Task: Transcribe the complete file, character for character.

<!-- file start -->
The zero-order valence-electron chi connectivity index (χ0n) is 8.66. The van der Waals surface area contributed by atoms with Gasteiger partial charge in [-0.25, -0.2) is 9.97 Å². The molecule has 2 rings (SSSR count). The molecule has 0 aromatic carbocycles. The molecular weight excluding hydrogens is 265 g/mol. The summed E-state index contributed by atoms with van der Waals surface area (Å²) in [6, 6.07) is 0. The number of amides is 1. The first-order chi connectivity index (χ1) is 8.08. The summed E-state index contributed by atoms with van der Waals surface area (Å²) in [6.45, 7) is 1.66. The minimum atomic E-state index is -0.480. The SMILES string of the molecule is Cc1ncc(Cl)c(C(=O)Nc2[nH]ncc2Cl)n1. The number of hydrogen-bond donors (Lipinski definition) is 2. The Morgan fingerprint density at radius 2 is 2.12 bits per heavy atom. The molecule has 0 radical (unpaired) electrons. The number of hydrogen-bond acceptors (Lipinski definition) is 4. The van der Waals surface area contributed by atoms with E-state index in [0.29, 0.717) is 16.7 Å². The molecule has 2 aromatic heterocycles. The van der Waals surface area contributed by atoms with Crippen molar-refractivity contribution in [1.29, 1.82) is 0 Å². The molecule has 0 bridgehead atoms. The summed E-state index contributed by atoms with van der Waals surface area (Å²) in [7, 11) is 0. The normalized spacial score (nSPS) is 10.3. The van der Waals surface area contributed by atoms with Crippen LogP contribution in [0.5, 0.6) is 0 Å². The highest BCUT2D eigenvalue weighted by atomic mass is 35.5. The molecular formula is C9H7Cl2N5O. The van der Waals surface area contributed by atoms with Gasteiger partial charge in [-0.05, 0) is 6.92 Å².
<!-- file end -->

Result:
The zero-order valence-electron chi connectivity index (χ0n) is 8.66. The van der Waals surface area contributed by atoms with Gasteiger partial charge in [-0.25, -0.2) is 9.97 Å². The molecule has 2 rings (SSSR count). The molecule has 0 aromatic carbocycles. The molecular weight excluding hydrogens is 265 g/mol. The summed E-state index contributed by atoms with van der Waals surface area (Å²) in [6, 6.07) is 0. The number of amides is 1. The first-order chi connectivity index (χ1) is 8.08. The summed E-state index contributed by atoms with van der Waals surface area (Å²) in [6.45, 7) is 1.66. The minimum atomic E-state index is -0.480. The SMILES string of the molecule is Cc1ncc(Cl)c(C(=O)Nc2[nH]ncc2Cl)n1. The number of hydrogen-bond donors (Lipinski definition) is 2. The Morgan fingerprint density at radius 2 is 2.12 bits per heavy atom. The molecule has 0 radical (unpaired) electrons. The number of hydrogen-bond acceptors (Lipinski definition) is 4. The van der Waals surface area contributed by atoms with E-state index in [0.29, 0.717) is 16.7 Å². The molecule has 2 aromatic heterocycles. The van der Waals surface area contributed by atoms with Crippen molar-refractivity contribution in [1.29, 1.82) is 0 Å². The molecule has 0 bridgehead atoms. The summed E-state index contributed by atoms with van der Waals surface area (Å²) in [7, 11) is 0. The normalized spacial score (nSPS) is 10.3. The van der Waals surface area contributed by atoms with Crippen LogP contribution in [0.5, 0.6) is 0 Å². The highest BCUT2D eigenvalue weighted by atomic mass is 35.5. The molecular formula is C9H7Cl2N5O. The van der Waals surface area contributed by atoms with Gasteiger partial charge in [-0.05, 0) is 6.92 Å².